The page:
When Roy was his son’s age, their steer found a gap in their fence. Got out. Somehow made it to the highway, crossed over. Likely chased down by traffic, it got itself turned around. The neighbor down the way called and said he’d roped it, no worry, had it there at his farm tied up good.
When Roy and his dad made it to the neighbor’s place, they saw the steer fastened to an oak, just past a row of crabapples in full bloom. Roy took in a quick breath and grinned.
Roy’s family lived just off of the main route north to the mountains and their back yard had become a small hobby farm to his father. They had laying chickens, a few goats, and this steer that Roy hadn’t let loose. He had nothing in it. It just wanted to eat, got free of the fence, and then lost. But somehow Roy’s father had made him feel guilty, responsible for what had happened.
Of course, they couldn’t load it in the pickup, but they could “walk it back.” His dad tied the rope to the bumper of the truck, and at first it did pretty good keeping up. Roy sat in the bed of the truck, watching it come along, watching it tugging at the rope every few seconds.
It was a Friday evening and mountain traffic lined up behind their pickup as they made it almost to the top of the hill where they’d have to turn left off of the highway and make the last leg home. Roy hoped the drivers wouldn’t start their honking and scare the steer more. The pickup’s four-ways blinked red in the steer’s eyes.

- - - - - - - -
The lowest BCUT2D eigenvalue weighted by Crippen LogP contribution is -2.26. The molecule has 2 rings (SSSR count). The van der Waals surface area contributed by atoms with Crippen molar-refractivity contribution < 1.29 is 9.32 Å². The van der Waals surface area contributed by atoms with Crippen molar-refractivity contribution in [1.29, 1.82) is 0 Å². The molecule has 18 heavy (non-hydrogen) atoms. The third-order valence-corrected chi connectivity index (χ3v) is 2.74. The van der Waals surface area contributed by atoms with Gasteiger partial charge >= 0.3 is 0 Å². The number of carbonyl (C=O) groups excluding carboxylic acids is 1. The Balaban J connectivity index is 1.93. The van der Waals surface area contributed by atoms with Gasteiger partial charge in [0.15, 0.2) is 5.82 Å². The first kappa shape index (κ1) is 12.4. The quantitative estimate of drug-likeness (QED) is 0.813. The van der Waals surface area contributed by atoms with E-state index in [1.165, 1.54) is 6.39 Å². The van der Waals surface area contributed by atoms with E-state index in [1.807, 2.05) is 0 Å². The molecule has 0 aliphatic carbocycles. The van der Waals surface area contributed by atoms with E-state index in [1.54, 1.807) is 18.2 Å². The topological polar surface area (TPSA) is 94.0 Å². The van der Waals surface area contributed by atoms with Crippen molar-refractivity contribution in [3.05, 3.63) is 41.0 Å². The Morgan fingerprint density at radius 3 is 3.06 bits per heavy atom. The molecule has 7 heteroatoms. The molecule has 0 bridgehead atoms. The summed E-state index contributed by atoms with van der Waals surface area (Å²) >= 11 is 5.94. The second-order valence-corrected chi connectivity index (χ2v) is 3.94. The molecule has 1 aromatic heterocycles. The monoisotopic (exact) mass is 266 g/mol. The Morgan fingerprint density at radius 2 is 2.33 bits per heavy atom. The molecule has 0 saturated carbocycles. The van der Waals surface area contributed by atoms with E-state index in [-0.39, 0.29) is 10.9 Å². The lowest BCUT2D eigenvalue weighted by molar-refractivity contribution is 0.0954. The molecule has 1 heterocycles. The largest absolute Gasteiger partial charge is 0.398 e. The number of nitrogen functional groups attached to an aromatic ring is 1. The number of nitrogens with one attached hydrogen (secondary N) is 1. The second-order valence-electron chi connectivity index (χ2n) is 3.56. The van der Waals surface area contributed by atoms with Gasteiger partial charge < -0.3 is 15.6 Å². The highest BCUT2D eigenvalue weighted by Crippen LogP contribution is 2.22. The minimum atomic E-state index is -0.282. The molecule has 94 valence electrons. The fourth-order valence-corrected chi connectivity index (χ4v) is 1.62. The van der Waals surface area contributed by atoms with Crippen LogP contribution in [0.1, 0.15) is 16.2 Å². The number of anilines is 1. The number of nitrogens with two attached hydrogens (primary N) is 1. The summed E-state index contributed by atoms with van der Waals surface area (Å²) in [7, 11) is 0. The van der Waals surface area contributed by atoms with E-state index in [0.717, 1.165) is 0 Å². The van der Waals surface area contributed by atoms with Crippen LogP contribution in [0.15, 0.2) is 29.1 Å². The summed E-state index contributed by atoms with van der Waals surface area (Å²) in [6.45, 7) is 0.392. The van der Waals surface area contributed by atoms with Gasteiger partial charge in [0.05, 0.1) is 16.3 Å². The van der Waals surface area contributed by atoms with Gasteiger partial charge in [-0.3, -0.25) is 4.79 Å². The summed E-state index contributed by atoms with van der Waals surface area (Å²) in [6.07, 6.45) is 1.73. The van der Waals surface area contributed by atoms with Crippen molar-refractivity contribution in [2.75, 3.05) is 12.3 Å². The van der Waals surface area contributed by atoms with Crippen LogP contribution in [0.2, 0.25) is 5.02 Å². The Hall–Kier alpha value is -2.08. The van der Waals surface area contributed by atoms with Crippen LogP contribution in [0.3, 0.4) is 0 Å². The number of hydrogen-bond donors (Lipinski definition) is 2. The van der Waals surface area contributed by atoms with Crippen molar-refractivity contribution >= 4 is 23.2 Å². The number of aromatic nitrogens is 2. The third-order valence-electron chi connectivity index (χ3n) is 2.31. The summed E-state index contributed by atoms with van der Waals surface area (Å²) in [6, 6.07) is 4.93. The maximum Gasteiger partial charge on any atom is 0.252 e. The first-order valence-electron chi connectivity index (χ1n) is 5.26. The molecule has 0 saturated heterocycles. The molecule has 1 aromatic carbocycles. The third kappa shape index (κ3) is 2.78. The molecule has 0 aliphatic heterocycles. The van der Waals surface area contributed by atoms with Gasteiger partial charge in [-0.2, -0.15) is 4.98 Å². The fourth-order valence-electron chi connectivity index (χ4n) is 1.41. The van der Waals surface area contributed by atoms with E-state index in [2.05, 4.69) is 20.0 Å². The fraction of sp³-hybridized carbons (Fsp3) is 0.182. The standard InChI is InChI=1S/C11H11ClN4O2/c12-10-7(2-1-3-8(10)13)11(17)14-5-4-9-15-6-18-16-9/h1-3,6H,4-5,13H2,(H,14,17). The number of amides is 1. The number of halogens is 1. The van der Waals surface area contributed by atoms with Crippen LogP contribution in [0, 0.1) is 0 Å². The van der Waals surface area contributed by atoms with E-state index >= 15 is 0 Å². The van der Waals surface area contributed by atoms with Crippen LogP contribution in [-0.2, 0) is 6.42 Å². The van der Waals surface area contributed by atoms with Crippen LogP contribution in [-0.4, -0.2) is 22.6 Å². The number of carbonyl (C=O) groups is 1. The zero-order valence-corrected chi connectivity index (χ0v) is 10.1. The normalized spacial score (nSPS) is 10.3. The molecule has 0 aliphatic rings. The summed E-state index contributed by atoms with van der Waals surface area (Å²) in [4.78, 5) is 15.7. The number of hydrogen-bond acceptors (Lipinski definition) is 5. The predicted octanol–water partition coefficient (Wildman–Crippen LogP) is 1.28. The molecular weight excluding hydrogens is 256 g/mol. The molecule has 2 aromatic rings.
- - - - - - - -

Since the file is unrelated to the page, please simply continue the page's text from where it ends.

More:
Since Roy didn’t have his driver’s license yet he had to be the one in the back, the one to watch the steer come along. It was so tired now from all its running, and as he watched it he felt something like anger—toward what? The steer? His father? Himself? And he felt something else, too. Deep fear and panic. His eyes filled up with it and he could see it in the steer’s eyes as well. Desperation, too, as he realized what was coming. In fact, he’d seen a glimpse of it as soon as his father snugged that rope to the bumper, saying, “Well, serves the damn thing right. It’ll learn its lesson. Won’t run off next time. It ran itself this far; it can run itself back.” He’d seen it coming as soon as he realized the steer might not have the gumption in it to make it the whole way home.